Functional aid for
making music

Basically, we can build you an individual aid for making music for almost any instrument!

Music aids

Enya wanted to learn violin as a very little girl. Because she has dysmelia on her left arm, it was impossible for her to hold the violin bow. We have created a stylish violin aid for Enya – in purple and pink with an integrated clef symbol.

In principle, we can build a suitable aid for every musical instrument that can be adapted to the user’s hand or stump. In this way, even children, adolescents and adults with dysmelia or amputation can play or learn an instrument.

Of course, depending on the instrument, certain physical conditions must be present on the affected arm. In most cases, the musician's aid takes over a holding function (e.g. of the drumstick or the violin bow). If only a single finger needs to be compensated, the music aid can also be used to perform more demanding functions on the instrument, such as pressing a key.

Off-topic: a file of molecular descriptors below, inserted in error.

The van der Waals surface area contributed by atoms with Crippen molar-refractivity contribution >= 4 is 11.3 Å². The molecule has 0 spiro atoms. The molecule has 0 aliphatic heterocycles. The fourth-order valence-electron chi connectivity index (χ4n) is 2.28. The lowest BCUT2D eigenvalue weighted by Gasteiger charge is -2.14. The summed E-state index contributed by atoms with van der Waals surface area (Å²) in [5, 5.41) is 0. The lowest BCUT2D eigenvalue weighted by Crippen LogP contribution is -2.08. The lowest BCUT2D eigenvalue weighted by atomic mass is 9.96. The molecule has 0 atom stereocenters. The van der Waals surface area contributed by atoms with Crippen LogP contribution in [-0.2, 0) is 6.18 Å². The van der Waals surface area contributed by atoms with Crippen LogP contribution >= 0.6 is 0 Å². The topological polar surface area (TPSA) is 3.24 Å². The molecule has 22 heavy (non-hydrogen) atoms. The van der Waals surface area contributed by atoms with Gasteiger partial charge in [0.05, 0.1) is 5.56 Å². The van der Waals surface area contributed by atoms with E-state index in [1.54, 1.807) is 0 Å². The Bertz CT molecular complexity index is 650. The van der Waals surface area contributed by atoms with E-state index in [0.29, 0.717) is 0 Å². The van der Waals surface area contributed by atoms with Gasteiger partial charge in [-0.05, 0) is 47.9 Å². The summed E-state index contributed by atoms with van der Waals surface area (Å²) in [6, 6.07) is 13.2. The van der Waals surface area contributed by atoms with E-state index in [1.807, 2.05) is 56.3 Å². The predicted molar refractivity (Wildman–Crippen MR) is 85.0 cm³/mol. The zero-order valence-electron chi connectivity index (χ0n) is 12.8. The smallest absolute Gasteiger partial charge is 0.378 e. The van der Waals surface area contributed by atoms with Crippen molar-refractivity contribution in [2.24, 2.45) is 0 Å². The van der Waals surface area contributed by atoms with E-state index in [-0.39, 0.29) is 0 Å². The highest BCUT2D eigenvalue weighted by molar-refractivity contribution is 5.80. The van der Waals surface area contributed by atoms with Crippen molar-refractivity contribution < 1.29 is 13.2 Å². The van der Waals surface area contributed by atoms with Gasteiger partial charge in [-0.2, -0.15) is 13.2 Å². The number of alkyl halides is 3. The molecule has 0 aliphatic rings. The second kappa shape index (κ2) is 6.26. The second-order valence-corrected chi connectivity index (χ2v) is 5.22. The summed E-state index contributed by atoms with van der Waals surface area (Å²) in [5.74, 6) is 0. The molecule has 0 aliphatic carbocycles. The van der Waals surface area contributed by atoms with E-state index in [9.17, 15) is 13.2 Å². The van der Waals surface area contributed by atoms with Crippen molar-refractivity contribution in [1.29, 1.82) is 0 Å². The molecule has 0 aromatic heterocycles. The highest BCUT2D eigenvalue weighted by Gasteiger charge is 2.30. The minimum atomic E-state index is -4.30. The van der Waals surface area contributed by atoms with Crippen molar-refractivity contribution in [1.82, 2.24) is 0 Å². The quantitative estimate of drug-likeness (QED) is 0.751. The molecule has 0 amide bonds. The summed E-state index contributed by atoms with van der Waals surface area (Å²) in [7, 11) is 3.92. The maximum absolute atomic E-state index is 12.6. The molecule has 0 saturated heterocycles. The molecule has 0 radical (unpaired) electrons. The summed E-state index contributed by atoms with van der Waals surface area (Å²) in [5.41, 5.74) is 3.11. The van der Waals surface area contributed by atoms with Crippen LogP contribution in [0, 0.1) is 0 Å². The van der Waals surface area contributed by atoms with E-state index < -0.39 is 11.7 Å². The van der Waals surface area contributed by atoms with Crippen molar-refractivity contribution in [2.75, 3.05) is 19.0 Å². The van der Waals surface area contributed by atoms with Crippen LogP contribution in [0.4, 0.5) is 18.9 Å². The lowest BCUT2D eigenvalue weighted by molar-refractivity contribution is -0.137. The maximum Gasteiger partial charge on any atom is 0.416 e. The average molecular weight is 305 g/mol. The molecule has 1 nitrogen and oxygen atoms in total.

Music camp for children with dysmelia

At our MusikCamp, we showed children and young people with amputations or hand deformities how they can play instruments despite their physical limitations. How does that work? With individually adapted music-making aids, which our orthopedic technicians made for the children in a very short time. Afterwards, the participants of the Music Camp had three days to test their instruments to their heart's content with the new aid.

Violin aid from the 3D printer

He plays violin despite hand deformity

Functional aid for
doing sports

We build you an orthopedic aid for your favorite sport. This tool will be optimally adapted to your individual requirements!

Sports aids